When I was 9 years old I had to scream at my drunk mom to steer the car away from a highway dividing median so we didn’t crash.
Living life with an alcoholic wasn’t easy. There was a lot of uncertainty, tears, fear, stress and a lot of moving from place to place.
This upbringing did something to me.
Firs,t it really messed me up where I was off the rails big time as a teenager. Doing drugs, drinking and sleeping with boys.
Then at 16, when I was kicked out, I was finally “set right”…except there is no way I should have been.
I lived in a horrible situation with my boyfriend, his mom and their 10 cats and 1 dog. The place was disgusting with cat piss and shit everywhere – literally EVERYWHERE, on the stove, dug into the carpet, in the furnace ducts. The house reeked. And it was filthy beyond the animal mess. Newspapers, cigarette butts. The place reeked not only of garbage but of abandoned hope and despair.
And the mindset in that house was beyond reprehensible. Victim and blame mentality abound, drug and alcohol addictions, and passive aggressive jabs at every turn.
If my self-worth and self-esteem wasn’t already damaged before moving in there, you can rest assured it was rock bottom when I was there. So was my weight. I dropped down to 80lbs – I was a skeleton and was starving all the time.
But somehow, somewhere, I had found an inner strength. I have no idea where it came from. When I moved into that house I stopped drinking and doing drugs and instead focused on school and volunteering at a local hospital.
While anger, neglect, abuse and despair raged in that house, outside I was doing everything I could to be a better person. I was continuously “up levelling” without even knowing what the hell that meant.
This set the tone for what was to become my true calling.
I was always very intuitive, always an amazing manifestor, a smart business woman and a brilliant life coach – I just didn’t know I was doing any of that yet.
For years I was considered the go-to person for wisdom and advice, people would ask me if I had a “feeling” about something (their boyfriends, whether their parents were coming home so we could throw a party etc), and I was that person that people confessed EVERYTHING to. Once a man I had literally just met started telling me about his vasectomy.
What followed was years working in the corporate world, always feeling really unhappy and never really progressing up the ranks. Something held me back and I was always a bit of a rebel and not much of a team player. I felt my way was much better, and hated, hated, hated being managed, especially micromanaged. And anytime I had a boss who micromanaged me it always ended up in a massive argument and a parting of ways…who knew that this is a base requirement of being an entrepreneur?
Certainly not me, I never considered myself to have a business. I’m not one of those entrepreneurs who had businesses since I was 3 years old selling lemonade or whatever. I came into my calling very late in life.
After my first child was born was when I realized there was something more for me. I had been exploring other options including psychology, homeopathy, massage therapy. But when I was exposed to holistic nutrition, I knew I had landed on something special. And when I started nutrition coaching I knew I had found my calling.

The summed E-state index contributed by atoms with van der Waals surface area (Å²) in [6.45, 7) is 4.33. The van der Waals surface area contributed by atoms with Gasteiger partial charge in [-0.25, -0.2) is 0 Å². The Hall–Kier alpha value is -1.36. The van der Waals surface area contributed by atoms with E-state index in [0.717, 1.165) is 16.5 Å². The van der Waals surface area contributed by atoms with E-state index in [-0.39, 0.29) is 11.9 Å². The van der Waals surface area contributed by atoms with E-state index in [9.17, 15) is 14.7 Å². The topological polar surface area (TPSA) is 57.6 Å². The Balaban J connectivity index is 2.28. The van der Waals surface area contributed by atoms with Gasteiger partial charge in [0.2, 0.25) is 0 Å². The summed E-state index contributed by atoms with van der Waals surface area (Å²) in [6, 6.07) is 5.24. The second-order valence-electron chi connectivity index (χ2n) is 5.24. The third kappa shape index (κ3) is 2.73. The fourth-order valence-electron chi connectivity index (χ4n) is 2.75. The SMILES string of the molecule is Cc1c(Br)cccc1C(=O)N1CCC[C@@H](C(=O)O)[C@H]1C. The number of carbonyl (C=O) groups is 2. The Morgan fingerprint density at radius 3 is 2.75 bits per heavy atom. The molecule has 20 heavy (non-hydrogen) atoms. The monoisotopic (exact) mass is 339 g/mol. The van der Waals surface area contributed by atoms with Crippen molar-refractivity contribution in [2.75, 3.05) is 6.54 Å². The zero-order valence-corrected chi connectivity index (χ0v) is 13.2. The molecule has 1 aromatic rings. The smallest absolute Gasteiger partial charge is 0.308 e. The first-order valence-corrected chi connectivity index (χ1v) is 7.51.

And that’s when my empire began. I had (and still have) big dreams to overturn the dieting industry. To help women (and men) wake up and live a full life, and to calm the storms within – both physically, mentally and in their soul.
What prepped me for this journey to guide others was being “assigned” to a mom who had these addictive behaviours, victim mentality, and all around neediness. While the women I work with aren’t alcoholics, they are addicted to certain behaviours such as binge eating, perfectionism, and self sabotage. Because of my earlier schooling, I am more than prepped and able to help guide these women through their own fire to the calm on the other side, and for that, I am extremely grateful.
My mother passed away in 2015 from pancreatic cancer, and after her death, my sister and I found 8 bottles of vermouth in her apartment. Addicted even in sickness and death – a part of me feels I failed her, that I couldn’t save her, and that’s something I grapple with daily. But it wasn’t my job to save her, it was her job to train me to be the woman I am today, so despite all of the tumultuous events of my life, I am also grateful to her for the experience because it means I can serve others at a much higher level.
So this mother’s day I honour my mom, and I honour all of us mom’s (and dad’s) who are doing the very best we can to raise our kids better than our parents raised us, in the hopes we don’t screw them up too badly (I often joke that I’m not saving for my kids’ education but for their therapy and coaching bills…).
It’s my honour to serve you in any way you see fit. Thank you for reading this story and I hope that if you had a similar experience you are able to make peace with it yourself and begin to let go of any of the addictions you may find yourself grappling with in your own life.
And if not, there is always chocolate.
How do you open yourself up to receive what the universe has for you?
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